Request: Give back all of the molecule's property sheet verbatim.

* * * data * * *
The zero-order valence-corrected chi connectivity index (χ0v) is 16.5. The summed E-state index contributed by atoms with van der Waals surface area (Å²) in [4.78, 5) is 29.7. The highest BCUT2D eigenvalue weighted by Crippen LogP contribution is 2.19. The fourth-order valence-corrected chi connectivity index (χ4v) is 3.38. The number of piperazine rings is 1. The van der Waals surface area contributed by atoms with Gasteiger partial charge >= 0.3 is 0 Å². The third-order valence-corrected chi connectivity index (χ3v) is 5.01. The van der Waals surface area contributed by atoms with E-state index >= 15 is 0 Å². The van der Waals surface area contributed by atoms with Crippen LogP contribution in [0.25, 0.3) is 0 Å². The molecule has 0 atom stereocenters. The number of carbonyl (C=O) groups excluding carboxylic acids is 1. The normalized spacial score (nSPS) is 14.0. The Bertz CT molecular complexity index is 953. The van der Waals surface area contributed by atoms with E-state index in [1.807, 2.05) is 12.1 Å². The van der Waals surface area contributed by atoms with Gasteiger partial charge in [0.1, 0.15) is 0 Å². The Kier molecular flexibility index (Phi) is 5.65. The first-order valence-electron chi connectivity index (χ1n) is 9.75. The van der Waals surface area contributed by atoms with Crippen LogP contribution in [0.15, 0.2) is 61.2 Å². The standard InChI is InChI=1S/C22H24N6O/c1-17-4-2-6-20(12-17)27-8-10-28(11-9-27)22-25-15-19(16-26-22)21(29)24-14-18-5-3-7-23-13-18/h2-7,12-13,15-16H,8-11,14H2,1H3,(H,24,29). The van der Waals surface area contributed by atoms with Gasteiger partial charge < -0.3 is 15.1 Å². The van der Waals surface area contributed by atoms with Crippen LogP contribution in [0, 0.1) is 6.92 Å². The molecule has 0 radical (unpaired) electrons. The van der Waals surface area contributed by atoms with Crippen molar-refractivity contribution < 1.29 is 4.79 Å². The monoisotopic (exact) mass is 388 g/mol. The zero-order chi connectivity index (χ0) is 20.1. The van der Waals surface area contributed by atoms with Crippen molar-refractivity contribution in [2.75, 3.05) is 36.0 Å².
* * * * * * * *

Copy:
The zero-order valence-corrected chi connectivity index (χ0v) is 16.5. The summed E-state index contributed by atoms with van der Waals surface area (Å²) in [4.78, 5) is 29.7. The highest BCUT2D eigenvalue weighted by Crippen LogP contribution is 2.19. The fourth-order valence-corrected chi connectivity index (χ4v) is 3.38. The number of piperazine rings is 1. The van der Waals surface area contributed by atoms with Gasteiger partial charge >= 0.3 is 0 Å². The third-order valence-corrected chi connectivity index (χ3v) is 5.01. The van der Waals surface area contributed by atoms with E-state index >= 15 is 0 Å². The van der Waals surface area contributed by atoms with Crippen LogP contribution in [0.25, 0.3) is 0 Å². The molecule has 0 atom stereocenters. The number of carbonyl (C=O) groups excluding carboxylic acids is 1. The normalized spacial score (nSPS) is 14.0. The Bertz CT molecular complexity index is 953. The van der Waals surface area contributed by atoms with E-state index in [1.807, 2.05) is 12.1 Å². The van der Waals surface area contributed by atoms with Gasteiger partial charge in [0.1, 0.15) is 0 Å². The Kier molecular flexibility index (Phi) is 5.65. The first-order valence-electron chi connectivity index (χ1n) is 9.75. The van der Waals surface area contributed by atoms with Crippen LogP contribution in [0.15, 0.2) is 61.2 Å². The standard InChI is InChI=1S/C22H24N6O/c1-17-4-2-6-20(12-17)27-8-10-28(11-9-27)22-25-15-19(16-26-22)21(29)24-14-18-5-3-7-23-13-18/h2-7,12-13,15-16H,8-11,14H2,1H3,(H,24,29). The van der Waals surface area contributed by atoms with Gasteiger partial charge < -0.3 is 15.1 Å². The van der Waals surface area contributed by atoms with Crippen LogP contribution in [0, 0.1) is 6.92 Å². The molecule has 0 radical (unpaired) electrons. The van der Waals surface area contributed by atoms with Crippen molar-refractivity contribution < 1.29 is 4.79 Å². The monoisotopic (exact) mass is 388 g/mol. The zero-order chi connectivity index (χ0) is 20.1. The van der Waals surface area contributed by atoms with Crippen molar-refractivity contribution in [2.75, 3.05) is 36.0 Å².